hours (preferably overnight) in a cool place. The cooler
the better, since this aids precipitation of tannins
and development of flavour. Once the pulp has stood
for the required period you now need to press it to
extract the juice. This is best achieved in either a
purpose-built cider press, or by hiring a wine-makers fruit press.
These are available for hire from most large homebrew
the juice is separated from the pulp you should check
the pH. The pH will depend on the variety of pear used,
if too many sharp pears are used then the pH will be
too acid. Aim for a pH in the range 3.9 to 4.0. To lower
the pH add malic acid - do not add citric acid, this
will greatly increase the chances of spoilage of the
perry by inappropriate fermentation of the citric acid
to acetic acid. To raise the pH add precipitated chalk.
1 tsp of pectolase per gallon of juice may be added
at this stage to aid in clearing of the perry. This
step is optional and probably not necessary since pears
are low in pectin, and in any case the major problems
with lack of clarity in perries are due to tannins not
check the original gravity. Pears are generally high
in sugar content and it is unlikely that you will need
to add extra sugar. Nevertheless it is wise to check.
Aim for a starting gravity of over 1055. Bear in mind
that many pear juices, especially after a long hot summer
will contain appreciable amounts of non-fermentable
material. The final gravity of the perry may well be
above 1000 even when fully fermented.
the juice in a suitable fermenting vessel. Traditionally
this is a wooden barrel, but a wine fermenter is probably
a better idea since it is easier to sanitise. Put the
juice under an airlock and leave to ferment naturally.
The perry is traditionally fermented at whatever is
the outside temperature at the time. If you wish to
ferment with a specific yeast strain then add 1 crushed
campden tablet per gallon of juice and leave to stand,
covered, for 48 hours. Note that pear juices require
the addition of more campden tablets than do apple juices.
However there are statutary limits to the amount of
sulphur dioxide which can be added to food stuffs -
consult your local regulations on this point. After
standing for 48 hours, pitch with a yeast of your choice.
For a traditional style English perry you should use
an ale yeast. For a pear wine, use a wine yeast such
as a champagne yeast.
the gravity regularly. There is not the same tendancy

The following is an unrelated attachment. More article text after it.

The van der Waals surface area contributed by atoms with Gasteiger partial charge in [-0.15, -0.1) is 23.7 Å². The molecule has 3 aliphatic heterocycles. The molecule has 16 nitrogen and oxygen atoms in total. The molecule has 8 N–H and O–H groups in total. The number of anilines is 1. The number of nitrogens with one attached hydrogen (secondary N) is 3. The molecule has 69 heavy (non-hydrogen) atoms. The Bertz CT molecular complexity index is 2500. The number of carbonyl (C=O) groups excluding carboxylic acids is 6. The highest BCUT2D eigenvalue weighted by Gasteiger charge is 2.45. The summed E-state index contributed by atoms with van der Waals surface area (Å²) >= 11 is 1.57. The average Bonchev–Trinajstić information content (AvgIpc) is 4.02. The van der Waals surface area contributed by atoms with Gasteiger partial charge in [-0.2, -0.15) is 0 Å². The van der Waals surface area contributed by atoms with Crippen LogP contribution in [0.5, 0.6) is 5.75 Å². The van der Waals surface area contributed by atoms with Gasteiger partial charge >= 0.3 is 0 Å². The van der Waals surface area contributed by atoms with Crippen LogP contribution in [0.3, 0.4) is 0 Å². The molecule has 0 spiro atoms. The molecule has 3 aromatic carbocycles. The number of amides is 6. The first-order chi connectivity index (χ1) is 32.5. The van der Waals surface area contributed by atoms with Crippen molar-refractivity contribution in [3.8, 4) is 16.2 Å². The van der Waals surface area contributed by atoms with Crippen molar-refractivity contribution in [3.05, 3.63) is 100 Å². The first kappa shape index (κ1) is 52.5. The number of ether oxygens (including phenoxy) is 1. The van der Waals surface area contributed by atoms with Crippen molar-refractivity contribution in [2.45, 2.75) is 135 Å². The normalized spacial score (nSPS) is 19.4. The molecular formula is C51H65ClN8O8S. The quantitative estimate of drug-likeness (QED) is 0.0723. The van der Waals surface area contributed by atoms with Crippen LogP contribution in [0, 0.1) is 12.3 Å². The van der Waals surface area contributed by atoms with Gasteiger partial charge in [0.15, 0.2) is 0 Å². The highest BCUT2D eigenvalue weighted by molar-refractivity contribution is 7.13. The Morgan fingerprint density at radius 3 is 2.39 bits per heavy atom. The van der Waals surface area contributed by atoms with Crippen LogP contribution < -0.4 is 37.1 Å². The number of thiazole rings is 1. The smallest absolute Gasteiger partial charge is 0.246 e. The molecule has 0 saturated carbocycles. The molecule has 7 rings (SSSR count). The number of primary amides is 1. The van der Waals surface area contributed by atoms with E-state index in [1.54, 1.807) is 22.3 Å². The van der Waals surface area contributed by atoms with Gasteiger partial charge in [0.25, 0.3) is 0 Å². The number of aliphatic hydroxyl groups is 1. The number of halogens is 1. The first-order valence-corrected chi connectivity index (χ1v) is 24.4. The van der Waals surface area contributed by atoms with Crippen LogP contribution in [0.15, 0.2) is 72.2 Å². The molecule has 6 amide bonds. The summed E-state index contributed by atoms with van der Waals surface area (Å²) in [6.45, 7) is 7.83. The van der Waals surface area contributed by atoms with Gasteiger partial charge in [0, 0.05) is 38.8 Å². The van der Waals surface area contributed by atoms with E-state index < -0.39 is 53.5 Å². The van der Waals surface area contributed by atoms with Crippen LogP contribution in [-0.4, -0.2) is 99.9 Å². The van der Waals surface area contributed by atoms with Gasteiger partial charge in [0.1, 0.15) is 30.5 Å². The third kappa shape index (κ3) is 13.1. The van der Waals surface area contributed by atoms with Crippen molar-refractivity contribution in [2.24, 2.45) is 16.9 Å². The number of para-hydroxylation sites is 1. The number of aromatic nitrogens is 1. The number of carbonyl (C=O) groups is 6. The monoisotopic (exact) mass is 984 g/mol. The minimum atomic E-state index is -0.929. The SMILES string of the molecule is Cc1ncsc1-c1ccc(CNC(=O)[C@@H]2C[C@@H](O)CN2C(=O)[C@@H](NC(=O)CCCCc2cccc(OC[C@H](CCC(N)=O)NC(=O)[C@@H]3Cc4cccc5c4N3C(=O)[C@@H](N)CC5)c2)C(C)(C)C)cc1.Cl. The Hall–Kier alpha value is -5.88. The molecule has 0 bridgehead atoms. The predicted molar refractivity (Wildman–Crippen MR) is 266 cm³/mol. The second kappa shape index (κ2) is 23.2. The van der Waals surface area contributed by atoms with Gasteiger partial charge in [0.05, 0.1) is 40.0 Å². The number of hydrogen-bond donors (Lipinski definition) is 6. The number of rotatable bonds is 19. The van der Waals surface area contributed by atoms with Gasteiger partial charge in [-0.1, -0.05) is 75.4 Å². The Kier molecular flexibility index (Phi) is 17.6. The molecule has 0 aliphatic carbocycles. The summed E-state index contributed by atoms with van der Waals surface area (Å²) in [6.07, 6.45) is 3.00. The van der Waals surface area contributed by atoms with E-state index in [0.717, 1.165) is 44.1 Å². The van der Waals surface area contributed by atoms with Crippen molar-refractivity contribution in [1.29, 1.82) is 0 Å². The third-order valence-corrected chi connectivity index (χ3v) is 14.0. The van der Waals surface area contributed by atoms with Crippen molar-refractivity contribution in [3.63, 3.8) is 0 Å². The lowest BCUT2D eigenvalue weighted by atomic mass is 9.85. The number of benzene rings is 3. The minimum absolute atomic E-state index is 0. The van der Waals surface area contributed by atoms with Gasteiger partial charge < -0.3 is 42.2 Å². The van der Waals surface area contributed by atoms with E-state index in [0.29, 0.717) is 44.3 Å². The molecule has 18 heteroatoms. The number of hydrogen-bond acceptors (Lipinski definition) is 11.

with perries to go on fermenting past the desired finishing
gravity as there is with ciders. However, if you wish
to produce a sweet perry then you should add 1 crushed
campden tablet per gallon of juice when your target
final gravity is reached.
the final gravity is attained the perry must be matured.
Rack the perry into glass carboys or other similar container
and place under airlock. Cleanliness is of the utmost
importance at this stage to avoid the introduction of
those strains of lactic acid bacteria which will produce
acetic acid from the natural citric acid of the perry.
Perry is traditionally left to mature in outbuildings
throughout the winter. The fluctuations in temperature
will not hurt it, and in fact exposure to the low temperatures
of an English winter will encourage the deposition of
excess tannins. Don't, however allow the perry to freeze!
Beware of blending perries, this can lead to the formation
of hazes. If you do blend perries they will need an
extended maturation period to clear these hazes. As
the temperature rises to 15 C in the spring or summer
following the year in which the perry was made, the
malo-lactic fermentation will occur. Once this is over,
the perry may be racked and bottled. Traditional perry
is flat, however you may serve it slightly carbonated
in the style of real ale. Beware of trying for too high
a carbonation level, lactic acid bactera grow readily
under high carbon dioxide pressures so you run the risk
of accidental acetification of the perry. Perry carbonated
in the champagne style is very difficult to make, not
only because of the risk of acetification, but also
because tannin deposition interferes with the process
of disgorging the yeast deposit.
the process of perry making requires a little skill
and attention to detail, it is perfectly possible to
produce a perry at home which is the equal of many if
not all of the excellent varieties available at specialist
producers throughout the country.
luck and enjoy your perry!
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Pears edited by L.C. Luckwill and A. Pollard.
Published by the University of Bristol, 1st edition
1963. ISBN unknown. This is a production of The
National Fruit and Cider Institute. The book covers
all aspects of perry making from selecting the
varieties to making the finished product. Highly
readable and enjoyable and strongly recommended
to anyone wishing to produce good perries.